Scientists attempt to regain contact with Japan's malfunctioning Hitomi satellite

The Japan Aerospace Exploration Agency (JAXA) is attempting to regain contact with its malfunctioning Hitomi astronomy satellite.

JAXA lost contact with Hitomi, also known as Astro-H, at 3:40 a.m. ET March 26, reports. The satellite was launched aboard an H-2A rocket on Feb. 17.

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In a statement released Tuesday, the Agency said that it has been trying to communicate with the x-ray astronomy satellite using ground stations in Japan and other countries. JAXA received signals from the satellite at around 9 a.m. ET Monday at the Uchinoura Ground Station in Japan and at about 11:30 a.m. ET Monday at the Santiago Tracking Station in Chile. “JAXA has not been able to figure out the state of its health, as the time frames for receiving the signals were very short.”

On March 27 the U.S. Joint Space Operations Center (JSpOC) said that Hitomi separated into five pieces on March 26. However, notes that, despite the debris noticed by JSpOC, the satellite appears to be mostly intact, citing the fact that signals were received after Hitomi’s reported “breakup.”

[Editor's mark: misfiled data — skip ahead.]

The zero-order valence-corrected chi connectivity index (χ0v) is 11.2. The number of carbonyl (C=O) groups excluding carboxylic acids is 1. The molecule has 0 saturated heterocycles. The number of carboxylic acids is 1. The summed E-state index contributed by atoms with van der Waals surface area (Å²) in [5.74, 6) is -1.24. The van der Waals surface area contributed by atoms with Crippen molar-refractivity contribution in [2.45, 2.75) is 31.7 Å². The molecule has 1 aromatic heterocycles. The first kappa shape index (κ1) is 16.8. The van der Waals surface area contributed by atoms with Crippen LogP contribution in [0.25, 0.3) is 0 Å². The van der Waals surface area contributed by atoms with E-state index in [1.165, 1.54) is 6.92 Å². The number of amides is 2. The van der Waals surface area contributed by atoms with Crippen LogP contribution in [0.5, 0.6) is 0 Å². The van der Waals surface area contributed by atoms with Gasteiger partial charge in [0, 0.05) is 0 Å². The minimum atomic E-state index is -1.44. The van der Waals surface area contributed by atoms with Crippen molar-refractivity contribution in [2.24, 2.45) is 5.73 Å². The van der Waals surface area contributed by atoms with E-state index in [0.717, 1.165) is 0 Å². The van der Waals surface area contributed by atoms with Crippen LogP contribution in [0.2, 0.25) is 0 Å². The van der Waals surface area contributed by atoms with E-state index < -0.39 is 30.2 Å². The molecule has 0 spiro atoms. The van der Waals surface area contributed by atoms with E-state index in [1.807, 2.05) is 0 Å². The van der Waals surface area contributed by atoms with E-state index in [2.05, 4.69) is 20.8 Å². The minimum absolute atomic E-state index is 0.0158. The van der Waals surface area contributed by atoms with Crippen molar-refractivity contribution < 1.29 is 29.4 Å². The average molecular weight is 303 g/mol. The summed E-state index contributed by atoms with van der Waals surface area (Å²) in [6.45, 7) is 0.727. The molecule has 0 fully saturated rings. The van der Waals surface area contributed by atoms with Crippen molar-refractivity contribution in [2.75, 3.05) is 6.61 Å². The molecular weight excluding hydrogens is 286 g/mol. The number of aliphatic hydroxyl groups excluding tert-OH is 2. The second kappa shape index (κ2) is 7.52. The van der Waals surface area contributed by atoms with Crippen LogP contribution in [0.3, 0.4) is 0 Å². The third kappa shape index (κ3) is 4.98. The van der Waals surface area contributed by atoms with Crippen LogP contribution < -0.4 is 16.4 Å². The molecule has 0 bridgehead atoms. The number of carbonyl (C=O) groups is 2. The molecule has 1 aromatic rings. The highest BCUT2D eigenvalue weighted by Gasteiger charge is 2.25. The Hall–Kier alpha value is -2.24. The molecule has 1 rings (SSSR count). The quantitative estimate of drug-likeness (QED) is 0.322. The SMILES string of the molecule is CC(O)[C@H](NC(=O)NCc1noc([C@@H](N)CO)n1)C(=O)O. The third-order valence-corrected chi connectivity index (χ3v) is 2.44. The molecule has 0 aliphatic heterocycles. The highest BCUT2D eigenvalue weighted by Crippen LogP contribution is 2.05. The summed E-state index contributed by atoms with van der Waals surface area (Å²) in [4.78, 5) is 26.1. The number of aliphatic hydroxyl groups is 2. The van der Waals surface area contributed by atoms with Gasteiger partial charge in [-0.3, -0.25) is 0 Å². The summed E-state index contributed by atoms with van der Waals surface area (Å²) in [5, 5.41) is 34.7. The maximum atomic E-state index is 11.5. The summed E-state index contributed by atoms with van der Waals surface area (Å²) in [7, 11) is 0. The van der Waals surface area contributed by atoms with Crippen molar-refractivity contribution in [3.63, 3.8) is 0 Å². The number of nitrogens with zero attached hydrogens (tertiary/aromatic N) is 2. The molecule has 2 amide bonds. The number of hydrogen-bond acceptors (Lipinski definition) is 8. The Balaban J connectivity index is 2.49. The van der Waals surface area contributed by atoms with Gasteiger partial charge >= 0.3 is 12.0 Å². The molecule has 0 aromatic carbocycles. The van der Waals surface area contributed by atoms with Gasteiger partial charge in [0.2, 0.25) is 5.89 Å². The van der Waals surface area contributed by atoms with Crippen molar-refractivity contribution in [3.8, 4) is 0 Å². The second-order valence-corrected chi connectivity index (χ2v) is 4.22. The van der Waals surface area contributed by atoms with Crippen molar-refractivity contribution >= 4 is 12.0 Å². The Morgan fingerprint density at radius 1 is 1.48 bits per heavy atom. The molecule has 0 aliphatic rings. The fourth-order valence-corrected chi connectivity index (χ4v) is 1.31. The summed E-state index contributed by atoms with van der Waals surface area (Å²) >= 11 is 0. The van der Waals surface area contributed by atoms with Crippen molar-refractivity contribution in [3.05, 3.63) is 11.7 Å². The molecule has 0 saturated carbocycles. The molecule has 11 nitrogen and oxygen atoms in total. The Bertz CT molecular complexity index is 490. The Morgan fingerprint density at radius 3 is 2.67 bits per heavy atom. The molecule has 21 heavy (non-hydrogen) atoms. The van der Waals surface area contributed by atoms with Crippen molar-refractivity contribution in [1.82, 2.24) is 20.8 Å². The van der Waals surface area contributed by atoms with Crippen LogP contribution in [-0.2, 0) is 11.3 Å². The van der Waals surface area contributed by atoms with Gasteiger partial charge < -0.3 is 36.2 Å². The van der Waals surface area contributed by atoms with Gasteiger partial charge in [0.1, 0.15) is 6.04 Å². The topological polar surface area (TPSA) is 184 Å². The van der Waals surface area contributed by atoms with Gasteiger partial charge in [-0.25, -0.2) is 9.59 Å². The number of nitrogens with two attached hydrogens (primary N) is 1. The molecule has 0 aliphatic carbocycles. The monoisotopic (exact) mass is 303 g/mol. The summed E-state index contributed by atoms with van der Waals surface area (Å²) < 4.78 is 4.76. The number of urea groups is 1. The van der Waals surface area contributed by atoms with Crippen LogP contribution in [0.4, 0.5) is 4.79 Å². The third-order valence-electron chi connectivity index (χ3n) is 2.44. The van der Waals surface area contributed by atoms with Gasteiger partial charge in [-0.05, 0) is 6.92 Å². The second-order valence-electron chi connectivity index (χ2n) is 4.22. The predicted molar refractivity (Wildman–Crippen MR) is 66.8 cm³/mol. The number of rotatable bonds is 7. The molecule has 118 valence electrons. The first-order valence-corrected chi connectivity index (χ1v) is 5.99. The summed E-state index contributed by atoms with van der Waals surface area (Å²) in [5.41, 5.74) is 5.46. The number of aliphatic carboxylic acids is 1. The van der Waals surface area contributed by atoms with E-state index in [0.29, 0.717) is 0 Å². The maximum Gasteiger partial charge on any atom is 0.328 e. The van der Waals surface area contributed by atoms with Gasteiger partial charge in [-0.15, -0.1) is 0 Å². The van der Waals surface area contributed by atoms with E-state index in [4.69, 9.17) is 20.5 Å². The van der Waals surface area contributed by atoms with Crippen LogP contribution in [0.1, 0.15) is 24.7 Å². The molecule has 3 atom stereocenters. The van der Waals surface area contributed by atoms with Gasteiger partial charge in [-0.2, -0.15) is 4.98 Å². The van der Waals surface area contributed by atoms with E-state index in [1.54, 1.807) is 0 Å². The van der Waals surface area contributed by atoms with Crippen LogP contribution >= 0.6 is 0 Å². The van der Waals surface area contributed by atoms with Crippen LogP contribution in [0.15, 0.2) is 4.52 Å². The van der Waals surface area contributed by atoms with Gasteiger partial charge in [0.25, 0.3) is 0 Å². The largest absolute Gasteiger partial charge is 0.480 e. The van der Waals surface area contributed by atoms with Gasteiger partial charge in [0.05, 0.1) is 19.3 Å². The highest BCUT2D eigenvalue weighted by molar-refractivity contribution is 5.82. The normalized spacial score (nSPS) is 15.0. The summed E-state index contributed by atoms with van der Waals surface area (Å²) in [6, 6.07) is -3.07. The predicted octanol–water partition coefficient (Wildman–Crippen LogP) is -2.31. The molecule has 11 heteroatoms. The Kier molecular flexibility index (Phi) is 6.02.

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“In order to investigate the situation, JAXA is observing the objects, using a radar located at the Kamisaibara Space Guard Center (KSGC) and telescopes at the Bisei Space Guard Center (BSGC) owned by the Japan Space Forum,” the Japanese space agency said, in its statement. “Up to now, the telescopes at BSGC detected two objects around the satellite’s original orbit, while the radar at KSGC identified one of them.”

“JAXA continues to investigate the relationship between the information announced by JSpOC and the communication anomaly,” it added. “JAXA will continue to do its best to recover communications with Hitomi and investigate the cause of the anomaly.”